It’s just a part of life

Some things are meant to happen but that doesn’t mean they’ll be easy or that they won’t make us sad.

But we often have a way of making these things worse.

We often think that ‘bad’ things or inconvenient things aren’t supposed to happen instead of just acknowledging that they’re apart of life.

Things like heartache, rejection, stress or challenges in life.

I’ve learnt that these situations often end up so much worse because of how we react towards them.

For example you don’t get the job you wanted and you react by thinking that there must be something wrong with you, that it’s hopeless, that you’ll never find a job.

But in reality every human that has ever lived has experienced rejection at some point. People get rejected from jobs all the time because when 10 people are interviewed for one vacancy there can only be one winner.

A good tip is to train yourself to acknowledge these things as a part of life and have a plan for how to manage them. So, maybe the next time you get or feel rejected you can just take it for what it is instead of internalising it.

 

What to do if your manager isn’t helpful

You might feel frustrated but all is not lost.

In a previous post I wrote about job satisfaction and I thought it might be useful to delve into some practical tips. It’s all good and well telling someone what to do but it’s sometimes helpful to tell them how.

So, let’s say you work in an office and your manager is not much help with anything that you need help with. It could be about the work you do or maybe even career progression etc.

What do you do?

It probably gets frustrating but it’s always useful to remember that you always have options.

First up, ask for what you want/need?

Ask confidently, ask a second time.

Don’t be afraid to call people out (politely) when they don’t follow through after assuring you that they’d do xyz.

If you feel like it’s not working, ask someone else.

Chances are even though a manager is their as a main point of call, there’ll be someone else that can help you and someone else that will.

Lastly don’t expect too much from people.

Yes, ask for help when you need it but don’t be reliant on others to drive your ship,  they have their own stuff to do too.

Job satisfaction

Let’s delve into a topic that matters. But first cue the music *plays satisfaction by the rolling stones*.

If someone asked the question of what would make you happier in your current job, what would you say?

If the answer is more money, think again, think about the job itself.

Some possible answers could be:
To be less stressed
Work less hours
To feel more connected to the people you work with
To work on more interesting projects
To learn a software or a new skill
To have a manager that’s helpful
To feel heard
To be recognised for the work you do
To feel valued

Some of these could probably apply to life in general and I’m guessing the same could be said for whatever is on your list too.

A lot of us settle when it comes to what we do for a living then get surprised that we’re unsatisfied.

If you decided to work in healthcare because you were taught it was a good stable job and you got scared into believing that an ‘unstable’ job would be too risky, sure you might grow to like what you do but you also might not.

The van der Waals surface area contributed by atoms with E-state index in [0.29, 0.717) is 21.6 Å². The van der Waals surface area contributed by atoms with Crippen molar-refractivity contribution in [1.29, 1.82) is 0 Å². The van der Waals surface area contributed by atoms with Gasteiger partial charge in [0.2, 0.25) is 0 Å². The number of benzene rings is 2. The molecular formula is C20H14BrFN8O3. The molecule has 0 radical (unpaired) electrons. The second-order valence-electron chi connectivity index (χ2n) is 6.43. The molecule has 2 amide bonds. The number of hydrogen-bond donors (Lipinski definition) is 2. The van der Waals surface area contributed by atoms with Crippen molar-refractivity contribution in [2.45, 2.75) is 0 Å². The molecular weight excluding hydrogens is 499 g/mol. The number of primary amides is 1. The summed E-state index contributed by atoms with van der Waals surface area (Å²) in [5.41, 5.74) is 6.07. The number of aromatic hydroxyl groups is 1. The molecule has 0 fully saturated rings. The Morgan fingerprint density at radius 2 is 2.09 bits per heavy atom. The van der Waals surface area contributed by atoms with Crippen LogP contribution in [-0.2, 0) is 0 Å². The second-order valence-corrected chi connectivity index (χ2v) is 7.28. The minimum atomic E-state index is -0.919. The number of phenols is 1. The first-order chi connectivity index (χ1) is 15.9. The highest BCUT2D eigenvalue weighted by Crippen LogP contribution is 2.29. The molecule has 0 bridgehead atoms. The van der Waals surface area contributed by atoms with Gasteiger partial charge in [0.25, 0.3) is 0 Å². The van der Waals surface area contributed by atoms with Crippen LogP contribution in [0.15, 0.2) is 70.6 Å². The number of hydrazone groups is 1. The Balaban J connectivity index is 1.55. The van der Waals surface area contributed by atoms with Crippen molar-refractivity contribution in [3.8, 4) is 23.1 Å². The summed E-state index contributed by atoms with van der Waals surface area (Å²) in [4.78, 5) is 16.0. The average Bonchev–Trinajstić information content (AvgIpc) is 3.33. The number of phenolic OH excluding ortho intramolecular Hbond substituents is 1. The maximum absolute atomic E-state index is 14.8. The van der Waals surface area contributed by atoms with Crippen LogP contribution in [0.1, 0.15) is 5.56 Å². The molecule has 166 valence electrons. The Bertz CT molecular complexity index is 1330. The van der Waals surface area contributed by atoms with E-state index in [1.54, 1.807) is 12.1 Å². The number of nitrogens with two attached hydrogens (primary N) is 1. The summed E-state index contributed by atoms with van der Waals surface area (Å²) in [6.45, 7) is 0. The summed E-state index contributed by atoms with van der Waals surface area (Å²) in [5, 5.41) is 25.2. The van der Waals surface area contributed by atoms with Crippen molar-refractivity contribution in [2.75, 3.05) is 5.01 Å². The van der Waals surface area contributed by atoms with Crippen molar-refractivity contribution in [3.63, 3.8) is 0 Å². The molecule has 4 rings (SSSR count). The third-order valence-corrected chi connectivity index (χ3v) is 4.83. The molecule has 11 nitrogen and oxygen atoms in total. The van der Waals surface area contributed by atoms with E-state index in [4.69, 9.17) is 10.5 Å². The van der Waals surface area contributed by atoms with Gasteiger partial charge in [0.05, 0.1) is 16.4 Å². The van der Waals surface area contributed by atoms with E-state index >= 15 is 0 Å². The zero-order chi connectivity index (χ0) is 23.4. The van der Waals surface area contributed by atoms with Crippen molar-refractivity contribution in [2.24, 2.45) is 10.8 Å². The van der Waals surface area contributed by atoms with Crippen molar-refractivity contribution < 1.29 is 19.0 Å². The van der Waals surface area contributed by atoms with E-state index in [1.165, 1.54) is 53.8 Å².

If you make choices based on the belief that you can’t get the things you actually want, well then you’re probably not going to get them.

Now let’s get back the list and against each point write down what you can do to make them happen. And what you will do if there’s any pushback.

After a month or so you’ll probably notice some changes in how you feel about your job.

If not you can always get a new one.

You don’t have to grin and bear it.

A labour of love

That thing you’ve been working on could be the reason you end up quitting your job or it could just be a labour of love.

That word just has a way of diminishing the words that follow. It makes it seem as though a labour of love is a bad thing but it’s not, at least not to me anyway.

Not every project or thing you work on is supposed to be how you earn a living or even make you money. And it’s not about promoting the idea of the struggling artist who puts their heart and passion into all that they do but can’t make ends meet.

It’s about the person that works as a receptionist but leads a conservation volunteer group on the weekends or the Math teacher that also paints.

The significance, importance or worthiness of what you do should not be based on how much money you make or even how popular you are.

I think creativity, vulnerability, connection, generosity and joy matter so much more.

Working for the weekend

There’s got to be another way.

When it comes to work I don’t believe that you should hate it.

I don’t believe that you should drag your heels to your place of work, then exhale a deep sigh of relief as you leave on a Friday because it’s finally the weekend and you’re free.

If you don’t like where you’re at try something else and yes it is that easy. I’m not saying quit your job, that would be quite silly of me.

I’m saying if it’s really that bad, look for things you’re interested in and start applying.

How much better would it feel and how much happier would you be if you actually enjoyed what you do for a living?